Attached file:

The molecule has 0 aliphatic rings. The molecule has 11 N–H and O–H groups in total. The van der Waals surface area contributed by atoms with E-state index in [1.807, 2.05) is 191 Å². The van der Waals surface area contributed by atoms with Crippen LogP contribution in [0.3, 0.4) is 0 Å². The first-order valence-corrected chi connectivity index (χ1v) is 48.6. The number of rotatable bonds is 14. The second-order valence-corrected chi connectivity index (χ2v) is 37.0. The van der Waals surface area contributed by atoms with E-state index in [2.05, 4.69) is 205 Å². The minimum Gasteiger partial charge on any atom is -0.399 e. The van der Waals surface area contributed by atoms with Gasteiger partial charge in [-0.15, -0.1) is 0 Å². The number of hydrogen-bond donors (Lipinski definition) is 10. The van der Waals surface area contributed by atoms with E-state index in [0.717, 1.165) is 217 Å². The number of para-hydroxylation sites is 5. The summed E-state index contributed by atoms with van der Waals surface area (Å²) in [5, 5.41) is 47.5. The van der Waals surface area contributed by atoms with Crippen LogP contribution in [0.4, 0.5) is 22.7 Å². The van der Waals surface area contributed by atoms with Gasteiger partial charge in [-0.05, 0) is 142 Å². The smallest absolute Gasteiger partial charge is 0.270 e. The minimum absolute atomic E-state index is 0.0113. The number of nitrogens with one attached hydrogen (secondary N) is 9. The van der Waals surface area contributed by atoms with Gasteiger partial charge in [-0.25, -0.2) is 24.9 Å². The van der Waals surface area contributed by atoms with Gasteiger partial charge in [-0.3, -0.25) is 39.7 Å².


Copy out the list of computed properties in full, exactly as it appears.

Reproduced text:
The molecule has 0 aliphatic rings. The molecule has 11 N–H and O–H groups in total. The van der Waals surface area contributed by atoms with E-state index in [1.807, 2.05) is 191 Å². The van der Waals surface area contributed by atoms with Crippen LogP contribution in [0.3, 0.4) is 0 Å². The first-order valence-corrected chi connectivity index (χ1v) is 48.6. The number of rotatable bonds is 14. The second-order valence-corrected chi connectivity index (χ2v) is 37.0. The van der Waals surface area contributed by atoms with E-state index in [2.05, 4.69) is 205 Å². The minimum Gasteiger partial charge on any atom is -0.399 e. The van der Waals surface area contributed by atoms with Gasteiger partial charge in [-0.15, -0.1) is 0 Å². The number of hydrogen-bond donors (Lipinski definition) is 10. The van der Waals surface area contributed by atoms with E-state index in [0.717, 1.165) is 217 Å². The number of para-hydroxylation sites is 5. The summed E-state index contributed by atoms with van der Waals surface area (Å²) in [5, 5.41) is 47.5. The van der Waals surface area contributed by atoms with Crippen LogP contribution in [0.4, 0.5) is 22.7 Å². The van der Waals surface area contributed by atoms with Gasteiger partial charge in [-0.05, 0) is 142 Å². The smallest absolute Gasteiger partial charge is 0.270 e. The minimum absolute atomic E-state index is 0.0113. The number of nitrogens with one attached hydrogen (secondary N) is 9. The van der Waals surface area contributed by atoms with Gasteiger partial charge in [-0.25, -0.2) is 24.9 Å². The van der Waals surface area contributed by atoms with Gasteiger partial charge in [-0.3, -0.25) is 39.7 Å².